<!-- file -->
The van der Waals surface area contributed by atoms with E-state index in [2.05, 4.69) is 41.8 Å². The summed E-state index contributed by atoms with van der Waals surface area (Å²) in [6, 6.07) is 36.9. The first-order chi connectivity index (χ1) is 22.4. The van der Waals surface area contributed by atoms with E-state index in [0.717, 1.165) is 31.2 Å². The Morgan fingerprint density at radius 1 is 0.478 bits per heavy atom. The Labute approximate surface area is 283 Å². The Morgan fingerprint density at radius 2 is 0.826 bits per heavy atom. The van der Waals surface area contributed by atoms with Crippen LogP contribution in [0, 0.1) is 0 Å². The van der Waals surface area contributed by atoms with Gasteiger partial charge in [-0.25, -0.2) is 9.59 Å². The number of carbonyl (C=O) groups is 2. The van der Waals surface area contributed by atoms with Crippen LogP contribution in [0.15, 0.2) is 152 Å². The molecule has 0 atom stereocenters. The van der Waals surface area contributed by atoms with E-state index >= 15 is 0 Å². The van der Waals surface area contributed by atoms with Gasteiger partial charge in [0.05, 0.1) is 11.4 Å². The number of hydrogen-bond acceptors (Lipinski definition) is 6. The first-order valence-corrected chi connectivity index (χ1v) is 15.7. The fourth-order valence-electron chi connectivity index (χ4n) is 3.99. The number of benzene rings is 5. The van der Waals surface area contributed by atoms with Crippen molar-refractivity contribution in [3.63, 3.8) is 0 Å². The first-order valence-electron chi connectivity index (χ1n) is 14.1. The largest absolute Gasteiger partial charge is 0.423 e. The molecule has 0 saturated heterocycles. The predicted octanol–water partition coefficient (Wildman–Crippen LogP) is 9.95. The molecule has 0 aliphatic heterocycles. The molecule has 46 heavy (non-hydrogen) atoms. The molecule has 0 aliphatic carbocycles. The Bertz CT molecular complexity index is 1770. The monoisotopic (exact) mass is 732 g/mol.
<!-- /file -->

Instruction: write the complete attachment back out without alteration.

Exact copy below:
The van der Waals surface area contributed by atoms with E-state index in [2.05, 4.69) is 41.8 Å². The summed E-state index contributed by atoms with van der Waals surface area (Å²) in [6, 6.07) is 36.9. The first-order chi connectivity index (χ1) is 22.4. The van der Waals surface area contributed by atoms with E-state index in [0.717, 1.165) is 31.2 Å². The Morgan fingerprint density at radius 1 is 0.478 bits per heavy atom. The Labute approximate surface area is 283 Å². The Morgan fingerprint density at radius 2 is 0.826 bits per heavy atom. The van der Waals surface area contributed by atoms with Crippen LogP contribution in [0, 0.1) is 0 Å². The van der Waals surface area contributed by atoms with Gasteiger partial charge in [-0.25, -0.2) is 9.59 Å². The number of carbonyl (C=O) groups is 2. The van der Waals surface area contributed by atoms with Crippen LogP contribution in [0.15, 0.2) is 152 Å². The molecule has 0 atom stereocenters. The van der Waals surface area contributed by atoms with E-state index >= 15 is 0 Å². The van der Waals surface area contributed by atoms with Gasteiger partial charge in [0.05, 0.1) is 11.4 Å². The number of hydrogen-bond acceptors (Lipinski definition) is 6. The first-order valence-corrected chi connectivity index (χ1v) is 15.7. The fourth-order valence-electron chi connectivity index (χ4n) is 3.99. The number of benzene rings is 5. The van der Waals surface area contributed by atoms with Crippen molar-refractivity contribution in [3.63, 3.8) is 0 Å². The first-order valence-electron chi connectivity index (χ1n) is 14.1. The largest absolute Gasteiger partial charge is 0.423 e. The molecule has 0 saturated heterocycles. The predicted octanol–water partition coefficient (Wildman–Crippen LogP) is 9.95. The molecule has 0 aliphatic heterocycles. The molecule has 46 heavy (non-hydrogen) atoms. The molecule has 0 aliphatic carbocycles. The Bertz CT molecular complexity index is 1770. The monoisotopic (exact) mass is 732 g/mol.